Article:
The Senate approved the Democrats’ sweeping health care and climate bill on Aug. 7 in a 51–50 vote, with Vice President Kamala Harris casting the tiebreaking vote.
The estimated $740 billion package next goes to the House for consideration.
“It’s been a long, tough and winding road, but at last, at last we have arrived,” said Senate Majority Leader Chuck Schumer (D-N.Y.) said. “The Senate is making history. I am confident the Inflation Reduction Act will endure as one of the defining legislative measures of the 21st century.”
Senators engaged in a round-the-clock marathon of voting that began on Aug. 6 and stretched into the afternoon of Aug. 7. Democrats voted against some three dozen Republican amendments to the legislation.
The bill ran into trouble midday over objections to a 15 percent corporate minimum tax that was disliked by private equity firms and other industries, forcing last-minute changes.
“It will close tax loopholes and it will reduce and reduce the deficit,” Schumer claimed. “It will help every citizen in this country and make America a much better place.”
Americans for Tax Reform (ATR), a U.S. advocacy group, stated that the measure will increase taxes on thousands of mid-sized small businesses across the United States.
“Any business that has [private equity] in its capital structure is now considered a subsidiary of that firm and thus subject to 15 percent book tax,” John Kartch, a spokesman for ATR, wrote on Twitter.
“As written, the provision now appears restructured to define any company with private equity in its capital structure to be considered a subsidiary of that private equity firm for purposes of the tax,” the group said in a statement. “This means that these companies would now be swept up in the new 15 percent tax on book income. This provision would greatly expand the reach of the book minimum tax to apply to small and midsize companies that require capital investment to grow their business.”
Concerns over objections to the corporate minimum tax on private equity firms and other industries threatened to slow the progress.
Republicans said the measure would undermine an economy that policymakers are struggling to keep from plummeting into recession. They said the bill’s business taxes would hurt job creation and force prices skyward, making it harder for people to cope with the nation’s worst inflation since the 1980s.
“Democrats have already robbed American families once through inflation, and now their solution is to rob American families a second time,” Senate Minority Leader Mitch McConnell (R-Ky.) said on the floor.
Spending and tax increases in the legislation would eliminate jobs while having an insignificant impact on inflation and climate change, the Kentucky Republican said.
Starting late on Aug. 6, the Senate began its so-called “vote-a-rama” that comes before the final passage in the Senate’s budget reconciliation process. Democrats used the process to pass the bill along party lines so as to avoid the 60-vote filibuster, and Vice President Harris served as a tiebreaker on several amendments in the 50–50 Senate.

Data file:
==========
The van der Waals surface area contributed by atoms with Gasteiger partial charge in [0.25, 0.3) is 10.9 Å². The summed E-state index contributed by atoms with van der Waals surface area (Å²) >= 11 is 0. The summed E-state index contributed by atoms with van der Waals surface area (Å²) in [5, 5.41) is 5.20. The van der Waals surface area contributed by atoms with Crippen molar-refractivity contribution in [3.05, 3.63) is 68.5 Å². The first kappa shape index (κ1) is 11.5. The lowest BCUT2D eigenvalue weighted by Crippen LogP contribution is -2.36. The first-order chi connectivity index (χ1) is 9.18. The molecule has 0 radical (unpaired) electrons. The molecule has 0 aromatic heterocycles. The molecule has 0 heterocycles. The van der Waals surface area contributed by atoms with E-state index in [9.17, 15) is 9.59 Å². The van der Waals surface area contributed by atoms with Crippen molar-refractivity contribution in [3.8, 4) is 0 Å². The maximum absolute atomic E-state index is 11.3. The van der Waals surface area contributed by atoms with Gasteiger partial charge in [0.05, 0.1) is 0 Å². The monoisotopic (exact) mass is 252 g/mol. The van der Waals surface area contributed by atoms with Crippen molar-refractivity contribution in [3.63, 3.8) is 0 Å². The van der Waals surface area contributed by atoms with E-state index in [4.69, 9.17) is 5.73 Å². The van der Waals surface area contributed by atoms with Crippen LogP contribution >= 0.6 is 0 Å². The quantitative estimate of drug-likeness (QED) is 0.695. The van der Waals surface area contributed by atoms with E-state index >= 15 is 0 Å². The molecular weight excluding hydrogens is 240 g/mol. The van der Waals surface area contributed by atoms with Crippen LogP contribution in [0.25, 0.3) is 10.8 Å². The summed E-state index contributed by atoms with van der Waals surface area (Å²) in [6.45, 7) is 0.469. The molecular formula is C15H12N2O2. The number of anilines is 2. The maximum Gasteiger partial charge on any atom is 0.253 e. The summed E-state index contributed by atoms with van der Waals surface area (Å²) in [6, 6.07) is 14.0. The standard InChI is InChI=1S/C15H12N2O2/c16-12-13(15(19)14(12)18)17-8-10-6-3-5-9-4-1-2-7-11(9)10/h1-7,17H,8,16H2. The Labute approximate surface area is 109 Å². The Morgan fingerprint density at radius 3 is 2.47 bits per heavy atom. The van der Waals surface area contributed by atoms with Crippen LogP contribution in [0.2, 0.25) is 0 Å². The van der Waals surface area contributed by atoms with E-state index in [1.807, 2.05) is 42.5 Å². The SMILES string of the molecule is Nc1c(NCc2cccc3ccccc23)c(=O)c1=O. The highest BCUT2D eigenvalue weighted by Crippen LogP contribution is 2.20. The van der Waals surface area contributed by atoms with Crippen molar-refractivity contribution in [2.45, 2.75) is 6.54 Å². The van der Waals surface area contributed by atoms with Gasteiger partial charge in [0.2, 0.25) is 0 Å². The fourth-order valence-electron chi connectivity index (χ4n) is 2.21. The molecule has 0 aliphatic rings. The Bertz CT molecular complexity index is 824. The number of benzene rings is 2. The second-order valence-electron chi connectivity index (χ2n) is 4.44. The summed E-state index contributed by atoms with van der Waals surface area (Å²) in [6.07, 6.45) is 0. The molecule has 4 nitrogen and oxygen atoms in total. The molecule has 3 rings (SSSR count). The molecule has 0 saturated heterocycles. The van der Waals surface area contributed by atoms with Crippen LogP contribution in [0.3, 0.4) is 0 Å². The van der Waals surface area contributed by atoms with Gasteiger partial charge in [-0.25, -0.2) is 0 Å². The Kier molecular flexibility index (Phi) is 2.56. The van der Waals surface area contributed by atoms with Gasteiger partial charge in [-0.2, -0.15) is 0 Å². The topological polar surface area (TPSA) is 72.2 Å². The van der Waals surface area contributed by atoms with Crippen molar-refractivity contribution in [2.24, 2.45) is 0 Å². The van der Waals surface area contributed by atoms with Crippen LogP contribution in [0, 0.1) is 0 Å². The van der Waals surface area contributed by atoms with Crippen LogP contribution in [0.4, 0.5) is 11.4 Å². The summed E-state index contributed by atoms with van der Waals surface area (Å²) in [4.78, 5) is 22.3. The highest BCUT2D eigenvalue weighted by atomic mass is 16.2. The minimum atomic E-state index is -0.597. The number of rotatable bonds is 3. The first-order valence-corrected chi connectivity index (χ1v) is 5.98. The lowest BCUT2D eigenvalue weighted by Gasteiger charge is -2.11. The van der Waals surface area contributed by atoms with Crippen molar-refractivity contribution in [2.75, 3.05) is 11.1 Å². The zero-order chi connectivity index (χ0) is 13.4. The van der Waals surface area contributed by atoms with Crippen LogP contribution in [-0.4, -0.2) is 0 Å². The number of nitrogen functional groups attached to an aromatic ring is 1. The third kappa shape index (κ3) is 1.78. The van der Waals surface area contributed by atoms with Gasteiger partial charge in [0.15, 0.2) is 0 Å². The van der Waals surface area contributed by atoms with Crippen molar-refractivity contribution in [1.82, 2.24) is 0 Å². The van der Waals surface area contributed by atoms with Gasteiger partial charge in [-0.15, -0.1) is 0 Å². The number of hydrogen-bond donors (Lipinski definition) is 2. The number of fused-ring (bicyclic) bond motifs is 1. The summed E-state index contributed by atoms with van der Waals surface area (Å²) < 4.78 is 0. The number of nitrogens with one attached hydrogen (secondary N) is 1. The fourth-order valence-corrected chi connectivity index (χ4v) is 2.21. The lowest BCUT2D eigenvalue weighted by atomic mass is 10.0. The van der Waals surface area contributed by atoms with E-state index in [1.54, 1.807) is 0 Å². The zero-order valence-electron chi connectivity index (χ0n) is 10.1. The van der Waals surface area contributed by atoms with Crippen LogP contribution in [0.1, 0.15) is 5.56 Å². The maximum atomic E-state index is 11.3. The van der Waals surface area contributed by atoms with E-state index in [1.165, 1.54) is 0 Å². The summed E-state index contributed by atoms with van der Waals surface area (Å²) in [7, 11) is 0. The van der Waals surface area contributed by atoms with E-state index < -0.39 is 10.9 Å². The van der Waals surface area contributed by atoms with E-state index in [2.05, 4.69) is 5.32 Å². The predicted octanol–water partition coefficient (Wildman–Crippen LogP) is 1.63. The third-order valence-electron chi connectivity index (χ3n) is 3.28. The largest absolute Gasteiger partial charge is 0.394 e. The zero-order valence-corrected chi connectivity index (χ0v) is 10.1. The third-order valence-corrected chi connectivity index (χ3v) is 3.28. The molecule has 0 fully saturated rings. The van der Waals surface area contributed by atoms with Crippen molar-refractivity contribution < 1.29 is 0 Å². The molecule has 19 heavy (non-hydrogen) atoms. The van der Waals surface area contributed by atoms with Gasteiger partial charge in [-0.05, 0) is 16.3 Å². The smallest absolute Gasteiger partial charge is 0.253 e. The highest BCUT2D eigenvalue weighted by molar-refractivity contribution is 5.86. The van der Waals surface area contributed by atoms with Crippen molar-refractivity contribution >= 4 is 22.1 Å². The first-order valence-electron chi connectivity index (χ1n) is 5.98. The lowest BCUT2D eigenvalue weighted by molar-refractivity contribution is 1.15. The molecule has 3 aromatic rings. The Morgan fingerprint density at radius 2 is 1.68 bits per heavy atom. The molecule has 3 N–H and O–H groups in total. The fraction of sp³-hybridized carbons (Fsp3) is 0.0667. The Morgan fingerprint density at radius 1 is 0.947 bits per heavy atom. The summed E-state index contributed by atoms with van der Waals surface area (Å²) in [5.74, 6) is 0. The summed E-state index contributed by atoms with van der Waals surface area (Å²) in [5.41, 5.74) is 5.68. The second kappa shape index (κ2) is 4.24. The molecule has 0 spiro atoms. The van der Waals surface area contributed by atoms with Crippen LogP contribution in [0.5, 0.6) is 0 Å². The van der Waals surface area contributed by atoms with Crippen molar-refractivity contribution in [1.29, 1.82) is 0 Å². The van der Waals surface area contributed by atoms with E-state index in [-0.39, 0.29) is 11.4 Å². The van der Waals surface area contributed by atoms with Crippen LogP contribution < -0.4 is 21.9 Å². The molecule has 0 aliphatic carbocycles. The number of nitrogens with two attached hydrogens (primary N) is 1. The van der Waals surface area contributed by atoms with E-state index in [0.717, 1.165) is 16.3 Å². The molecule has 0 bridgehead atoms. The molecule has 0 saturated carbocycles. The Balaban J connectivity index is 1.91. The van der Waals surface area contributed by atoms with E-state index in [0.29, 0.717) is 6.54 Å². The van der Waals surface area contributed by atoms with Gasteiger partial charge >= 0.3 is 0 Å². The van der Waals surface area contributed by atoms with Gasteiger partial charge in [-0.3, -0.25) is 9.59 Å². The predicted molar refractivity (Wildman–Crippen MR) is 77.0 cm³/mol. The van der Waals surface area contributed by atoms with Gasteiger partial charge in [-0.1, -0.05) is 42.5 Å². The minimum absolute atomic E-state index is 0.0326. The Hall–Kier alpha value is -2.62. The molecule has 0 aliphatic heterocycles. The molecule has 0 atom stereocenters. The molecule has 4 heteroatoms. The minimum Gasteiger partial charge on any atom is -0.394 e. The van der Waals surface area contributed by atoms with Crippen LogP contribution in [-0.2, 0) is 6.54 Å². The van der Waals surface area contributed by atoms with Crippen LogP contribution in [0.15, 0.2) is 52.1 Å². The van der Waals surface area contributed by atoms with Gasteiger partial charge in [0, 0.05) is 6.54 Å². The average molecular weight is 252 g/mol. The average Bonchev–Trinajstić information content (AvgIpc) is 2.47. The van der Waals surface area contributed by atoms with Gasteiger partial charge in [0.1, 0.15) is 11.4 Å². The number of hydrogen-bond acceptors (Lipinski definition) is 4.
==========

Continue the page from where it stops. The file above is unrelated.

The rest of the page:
The bill came to the floor about a week after Manchin announced he came to an agreement with Schumer in what is believed to be an attempt to boost Democrats’ and Biden’s chances during the 2022 midterms amid months of negative polling. Biden’s original climate and social measure collapsed after it was opposed by Manchin, who said it was too costly and would fuel inflation.
“The Inflation Reduction Act is the product of years of bipartisan conversations about the most impactful ways to produce more energy domestically, bring down energy and healthcare costs and pay down our debt. The IRA achieves this without raising taxes,” Manchin wrote on Twitter.
Around the same time, the West Virginia Democrat said he would vote down GOP amendments.
“Despite this, my [Republican] friends have made clear they’re completely unwilling to support this bill under any condition. None of their amendments would change that,” Manchin said.
Meanwhile, Sen. Bernie Sanders (I-Vt.) offered amendments to further expand the legislation’s health benefits, and those efforts were defeated. Most votes were forced by Republicans and many were designed to make Democrats look soft on issues such as U.S.–Mexico border security, gasoline and energy costs, and like bullies for wanting to strengthen IRS tax law enforcement.
Late on Aug. 6, Sanders said the measure won’t reduce inflation and said it also doesn’t go far enough with its climate-related measures.
“I want to take a moment to say a few words about the so-called Inflation Reduction Act’ that we are debating this evening,” he said from the Senate floor. “And I say so-called, by the way, because according to the [Congressional Budget Office], and other economic organizations that study this bill, it will, in fact, have a minimal impact on inflation.
“At a time when the drug companies are enjoying huge profits, the pharmaceutical industry will still be allowed to charge the American people by far the highest prices in the world for prescription drugs.”
The Associated Press contributed to this report.